Unfortunately, as you can see, Cygnus A is made up of two distinct lobes, along with a central point source. This highlights one of the major difficulties in establishing an absolute flux scale, even when you have a calibrator source. For anything other than a point source, the amplitude of the signal you measure for a source will depend on the length and orientation of your interferometric baseline, because anything other than a point source has structure in the uv-plane. And this problem isn’t unique to interferometers: all sources sit on a sky that contains background sources (all the other sources behind it), as well as smooth, broad-scale emission such as galactic synchrotron emission, the cosmic microwave background, etc. Depending on how big of a beam your telescope has, you will pick up more or less of this background emission.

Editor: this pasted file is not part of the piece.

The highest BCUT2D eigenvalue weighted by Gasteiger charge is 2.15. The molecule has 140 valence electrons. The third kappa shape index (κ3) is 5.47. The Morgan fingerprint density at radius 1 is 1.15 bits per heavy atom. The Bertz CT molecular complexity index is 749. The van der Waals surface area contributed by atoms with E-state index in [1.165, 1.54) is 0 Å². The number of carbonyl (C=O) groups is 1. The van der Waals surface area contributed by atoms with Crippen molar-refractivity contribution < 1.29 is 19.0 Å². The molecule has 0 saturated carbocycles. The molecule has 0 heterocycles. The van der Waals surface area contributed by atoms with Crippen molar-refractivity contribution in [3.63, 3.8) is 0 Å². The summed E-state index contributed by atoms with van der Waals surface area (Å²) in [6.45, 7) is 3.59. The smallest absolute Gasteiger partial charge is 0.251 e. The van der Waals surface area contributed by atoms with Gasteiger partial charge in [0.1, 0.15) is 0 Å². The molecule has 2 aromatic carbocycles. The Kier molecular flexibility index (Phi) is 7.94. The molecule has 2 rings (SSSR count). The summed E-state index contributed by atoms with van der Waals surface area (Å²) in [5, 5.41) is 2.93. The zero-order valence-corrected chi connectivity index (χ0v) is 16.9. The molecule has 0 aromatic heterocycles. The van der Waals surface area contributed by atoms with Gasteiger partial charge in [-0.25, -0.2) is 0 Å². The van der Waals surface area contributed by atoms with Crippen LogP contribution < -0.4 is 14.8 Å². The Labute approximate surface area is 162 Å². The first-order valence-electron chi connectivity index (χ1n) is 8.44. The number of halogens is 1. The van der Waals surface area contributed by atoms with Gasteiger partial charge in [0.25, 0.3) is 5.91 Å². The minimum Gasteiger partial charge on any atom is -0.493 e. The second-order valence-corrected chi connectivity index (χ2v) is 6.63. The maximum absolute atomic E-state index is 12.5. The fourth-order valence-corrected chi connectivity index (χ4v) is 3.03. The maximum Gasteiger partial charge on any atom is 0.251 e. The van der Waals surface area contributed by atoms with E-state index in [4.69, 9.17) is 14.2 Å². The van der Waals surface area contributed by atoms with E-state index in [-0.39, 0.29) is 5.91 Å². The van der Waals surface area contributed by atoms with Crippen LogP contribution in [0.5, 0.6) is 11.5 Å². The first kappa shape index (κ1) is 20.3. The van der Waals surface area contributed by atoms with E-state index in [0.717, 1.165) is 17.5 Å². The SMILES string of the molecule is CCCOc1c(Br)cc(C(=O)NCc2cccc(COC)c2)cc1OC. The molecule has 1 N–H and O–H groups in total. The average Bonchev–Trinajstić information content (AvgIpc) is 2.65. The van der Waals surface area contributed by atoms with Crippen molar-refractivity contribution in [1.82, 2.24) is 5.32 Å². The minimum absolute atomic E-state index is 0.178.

These are all complicated calibration issues, and can lead to major difficulties in comparing measurements made with different telescopes, even if they are operating at the same frequency. There are several solutions, but they tend to depend a lot on your telescope. For example, large telescopes with tight beams can dither on and off of a selected bright source that is far enough away as to appear to be a point source. You can then subtract your “on” and “off” measurements to isolate the source in question, and then calibrate that spectrum to a reference. Other telescopes with broader beams will have a hard time choosing an optimal point source, because they will tend to have other, much brighter sources already in their beam. For these, you may need to use detailed models of the bright sources that were chosen for you, along with models of your beam area and/or baseline lengths that account for extended structure that is attenuated by your primary beam or resolved out by your baseline fringe pattern. Suffice it to say, it can be challenging when you need an antenna calibration in order to calibrate your antenna.

1.2 Fluxes, Flux-Densities, and Temperatures